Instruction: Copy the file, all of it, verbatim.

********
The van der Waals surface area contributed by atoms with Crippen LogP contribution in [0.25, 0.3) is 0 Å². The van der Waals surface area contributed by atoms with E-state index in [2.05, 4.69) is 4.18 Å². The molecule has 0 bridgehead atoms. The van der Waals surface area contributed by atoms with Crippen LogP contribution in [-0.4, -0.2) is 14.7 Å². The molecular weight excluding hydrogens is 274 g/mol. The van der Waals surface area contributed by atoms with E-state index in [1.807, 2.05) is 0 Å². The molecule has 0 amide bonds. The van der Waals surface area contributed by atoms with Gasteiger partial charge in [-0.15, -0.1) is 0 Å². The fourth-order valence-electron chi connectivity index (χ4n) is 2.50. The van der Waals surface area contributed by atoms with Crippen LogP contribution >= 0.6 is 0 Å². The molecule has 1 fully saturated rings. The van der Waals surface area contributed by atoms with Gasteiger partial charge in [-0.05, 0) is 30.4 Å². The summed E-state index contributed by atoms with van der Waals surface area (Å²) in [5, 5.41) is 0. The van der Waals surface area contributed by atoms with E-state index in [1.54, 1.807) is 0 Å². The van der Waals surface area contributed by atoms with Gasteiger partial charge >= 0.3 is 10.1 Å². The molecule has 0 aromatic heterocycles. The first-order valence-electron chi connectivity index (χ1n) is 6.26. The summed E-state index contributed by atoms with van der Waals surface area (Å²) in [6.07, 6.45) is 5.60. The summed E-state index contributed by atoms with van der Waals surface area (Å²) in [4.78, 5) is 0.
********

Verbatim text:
The van der Waals surface area contributed by atoms with Crippen LogP contribution in [0.25, 0.3) is 0 Å². The van der Waals surface area contributed by atoms with E-state index in [2.05, 4.69) is 4.18 Å². The molecule has 0 bridgehead atoms. The van der Waals surface area contributed by atoms with Crippen LogP contribution in [-0.4, -0.2) is 14.7 Å². The molecular weight excluding hydrogens is 274 g/mol. The van der Waals surface area contributed by atoms with E-state index in [1.807, 2.05) is 0 Å². The molecule has 0 amide bonds. The van der Waals surface area contributed by atoms with Gasteiger partial charge in [-0.15, -0.1) is 0 Å². The fourth-order valence-electron chi connectivity index (χ4n) is 2.50. The van der Waals surface area contributed by atoms with Crippen LogP contribution >= 0.6 is 0 Å². The molecule has 1 fully saturated rings. The van der Waals surface area contributed by atoms with Gasteiger partial charge in [-0.05, 0) is 30.4 Å². The summed E-state index contributed by atoms with van der Waals surface area (Å²) in [5, 5.41) is 0. The van der Waals surface area contributed by atoms with E-state index in [1.54, 1.807) is 0 Å². The van der Waals surface area contributed by atoms with Gasteiger partial charge >= 0.3 is 10.1 Å². The molecule has 0 aromatic heterocycles. The first-order valence-electron chi connectivity index (χ1n) is 6.26. The summed E-state index contributed by atoms with van der Waals surface area (Å²) in [6.07, 6.45) is 5.60. The summed E-state index contributed by atoms with van der Waals surface area (Å²) in [4.78, 5) is 0.